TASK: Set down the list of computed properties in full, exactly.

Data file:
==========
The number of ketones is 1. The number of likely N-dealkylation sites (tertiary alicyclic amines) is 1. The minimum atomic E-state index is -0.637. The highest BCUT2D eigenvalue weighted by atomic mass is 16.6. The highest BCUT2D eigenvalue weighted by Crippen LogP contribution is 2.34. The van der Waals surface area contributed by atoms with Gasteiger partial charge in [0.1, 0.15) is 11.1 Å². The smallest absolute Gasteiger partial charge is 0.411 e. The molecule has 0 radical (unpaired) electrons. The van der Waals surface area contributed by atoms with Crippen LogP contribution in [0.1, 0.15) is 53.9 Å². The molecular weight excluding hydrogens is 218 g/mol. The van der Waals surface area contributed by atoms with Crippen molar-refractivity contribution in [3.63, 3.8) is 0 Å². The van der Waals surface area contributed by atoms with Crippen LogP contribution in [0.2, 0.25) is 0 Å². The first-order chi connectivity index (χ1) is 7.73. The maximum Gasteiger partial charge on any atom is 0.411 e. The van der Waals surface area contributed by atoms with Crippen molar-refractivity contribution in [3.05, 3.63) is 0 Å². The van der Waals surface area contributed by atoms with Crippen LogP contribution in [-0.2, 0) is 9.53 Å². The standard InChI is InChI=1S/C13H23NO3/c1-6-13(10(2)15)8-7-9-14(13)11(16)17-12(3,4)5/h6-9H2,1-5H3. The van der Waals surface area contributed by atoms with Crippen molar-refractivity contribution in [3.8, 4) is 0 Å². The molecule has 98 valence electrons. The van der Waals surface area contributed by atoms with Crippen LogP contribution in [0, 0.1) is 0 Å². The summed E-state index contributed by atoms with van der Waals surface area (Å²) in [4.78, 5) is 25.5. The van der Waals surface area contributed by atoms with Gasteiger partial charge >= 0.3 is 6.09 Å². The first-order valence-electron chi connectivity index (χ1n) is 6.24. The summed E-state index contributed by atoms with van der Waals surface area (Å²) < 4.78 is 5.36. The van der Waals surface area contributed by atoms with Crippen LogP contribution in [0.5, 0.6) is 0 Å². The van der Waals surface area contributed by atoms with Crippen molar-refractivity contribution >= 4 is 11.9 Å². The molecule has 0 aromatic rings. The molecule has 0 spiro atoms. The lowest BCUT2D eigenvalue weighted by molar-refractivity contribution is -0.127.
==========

The number of ketones is 1. The number of likely N-dealkylation sites (tertiary alicyclic amines) is 1. The minimum atomic E-state index is -0.637. The highest BCUT2D eigenvalue weighted by atomic mass is 16.6. The highest BCUT2D eigenvalue weighted by Crippen LogP contribution is 2.34. The van der Waals surface area contributed by atoms with Gasteiger partial charge in [0.1, 0.15) is 11.1 Å². The smallest absolute Gasteiger partial charge is 0.411 e. The molecule has 0 radical (unpaired) electrons. The van der Waals surface area contributed by atoms with Crippen LogP contribution in [0.1, 0.15) is 53.9 Å². The molecular weight excluding hydrogens is 218 g/mol. The van der Waals surface area contributed by atoms with Crippen molar-refractivity contribution in [3.63, 3.8) is 0 Å². The van der Waals surface area contributed by atoms with Crippen LogP contribution in [0.2, 0.25) is 0 Å². The first-order chi connectivity index (χ1) is 7.73. The maximum Gasteiger partial charge on any atom is 0.411 e. The van der Waals surface area contributed by atoms with Crippen molar-refractivity contribution in [3.05, 3.63) is 0 Å². The van der Waals surface area contributed by atoms with Crippen LogP contribution in [-0.2, 0) is 9.53 Å². The standard InChI is InChI=1S/C13H23NO3/c1-6-13(10(2)15)8-7-9-14(13)11(16)17-12(3,4)5/h6-9H2,1-5H3. The van der Waals surface area contributed by atoms with Crippen molar-refractivity contribution in [3.8, 4) is 0 Å². The molecule has 98 valence electrons. The van der Waals surface area contributed by atoms with Crippen LogP contribution in [0, 0.1) is 0 Å². The summed E-state index contributed by atoms with van der Waals surface area (Å²) in [4.78, 5) is 25.5. The van der Waals surface area contributed by atoms with Gasteiger partial charge >= 0.3 is 6.09 Å². The first-order valence-electron chi connectivity index (χ1n) is 6.24. The summed E-state index contributed by atoms with van der Waals surface area (Å²) < 4.78 is 5.36. The van der Waals surface area contributed by atoms with Crippen LogP contribution in [0.5, 0.6) is 0 Å². The van der Waals surface area contributed by atoms with Crippen molar-refractivity contribution >= 4 is 11.9 Å². The molecule has 0 aromatic rings. The molecule has 0 spiro atoms. The lowest BCUT2D eigenvalue weighted by molar-refractivity contribution is -0.127.